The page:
Devices Used to Harness Wind Energy

••• Image by, courtesy of Hendrik Dacquin

Wind energy is mechanical or electrical energy generated by harnessing the power of the wind. According to the U.S. National Renewable Energy Laboratory, one of the earliest devices to harness the power of the wind was the windmill, which was used to pump water and grind grain. A modern equivalent of the windmill is the turbine, which, like the windmill, uses propeller-like blades to catch the wind. These blades then spin a generator, producing electricity. According the San Francisco Chronicle, there are also a number of generators in development that are to be used to harness high-altitude winds.


According to the American Wind Energy Association, there are two basic types of wind turbines: vertical-axis, or "egg-beater" style, and horizontal-axis, or "propeller-style." Some of these turbines are located on land, usually in areas that receive heavy wind, while others are located offshore, positioned to catch winds that run across lakes and seas. Newer generators will not be located on the Earth at all. Current generators in development will resemble kites, catching the wind in the upper atmosphere and relaying it to Earth through long cables.


The vertical-axis turbines use a series of rotor blades that move in a circle around a central axis, which is sometimes in the shape of an egg beater. Horizontal-axis turbines, which are far more common than vertical-axis, have their blades arranged in the shape of a propeller and mounted on a tower, similar in design to a windmill. In the high-altitude generators, which operate under the same general principle as the turbines, rotors are carried aloft by various means, such as balloon and helicopter, and used to catch the wind.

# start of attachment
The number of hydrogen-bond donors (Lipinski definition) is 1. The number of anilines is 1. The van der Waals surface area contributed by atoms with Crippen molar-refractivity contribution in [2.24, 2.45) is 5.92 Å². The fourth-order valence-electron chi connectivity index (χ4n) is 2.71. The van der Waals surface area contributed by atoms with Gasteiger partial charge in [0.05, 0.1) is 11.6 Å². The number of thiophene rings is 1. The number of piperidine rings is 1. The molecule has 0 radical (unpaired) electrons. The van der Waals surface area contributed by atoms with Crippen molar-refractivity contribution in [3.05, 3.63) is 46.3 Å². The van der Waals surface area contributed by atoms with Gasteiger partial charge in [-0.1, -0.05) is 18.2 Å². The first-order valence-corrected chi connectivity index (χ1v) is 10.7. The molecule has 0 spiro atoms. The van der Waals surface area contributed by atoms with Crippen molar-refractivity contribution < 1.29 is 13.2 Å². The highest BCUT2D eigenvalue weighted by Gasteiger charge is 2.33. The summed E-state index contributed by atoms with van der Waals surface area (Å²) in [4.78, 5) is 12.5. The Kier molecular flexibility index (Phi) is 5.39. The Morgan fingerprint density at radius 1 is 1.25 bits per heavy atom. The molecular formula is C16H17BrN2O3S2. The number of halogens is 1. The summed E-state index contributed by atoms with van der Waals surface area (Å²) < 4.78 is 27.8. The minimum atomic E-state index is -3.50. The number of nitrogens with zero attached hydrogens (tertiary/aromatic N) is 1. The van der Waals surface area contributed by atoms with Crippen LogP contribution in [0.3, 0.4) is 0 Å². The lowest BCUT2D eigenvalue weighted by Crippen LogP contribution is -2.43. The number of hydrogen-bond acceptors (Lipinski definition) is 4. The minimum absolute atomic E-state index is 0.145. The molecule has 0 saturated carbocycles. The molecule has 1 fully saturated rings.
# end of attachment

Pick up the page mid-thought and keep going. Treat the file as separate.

Turbines and generators produce electricity, which has manifold uses. How much energy is produced depends on the size of the turbine and the speed of the wind going through the rotor. Wind turbines can either be used as stand-alone applications, in which they power single buildings or devices, or they can be used in groups, producing electricity that can be fed into a grid and transmitted elsewhere. It remains unknown whether high-altitude turbines would be used singly or in groups.


These devices are beneficial in that they are quiet, renewable and produce almost no pollution. By consuming no natural resources and producing no hazardous wastes, wind energy devices represent an improvement, environmentally, over energy-producing technologies that burn fossil fuels, which use finite resources and generate pollution.


Electricity-generating wind power devices are relatively new and have the potential to be put into greater use in the future as their popularity increases and their efficiency improves. According to the American Wind Energy Association, wind energy could supply up to 20 percent of U.S. electricity, a significant increase from the current less than 1 percent.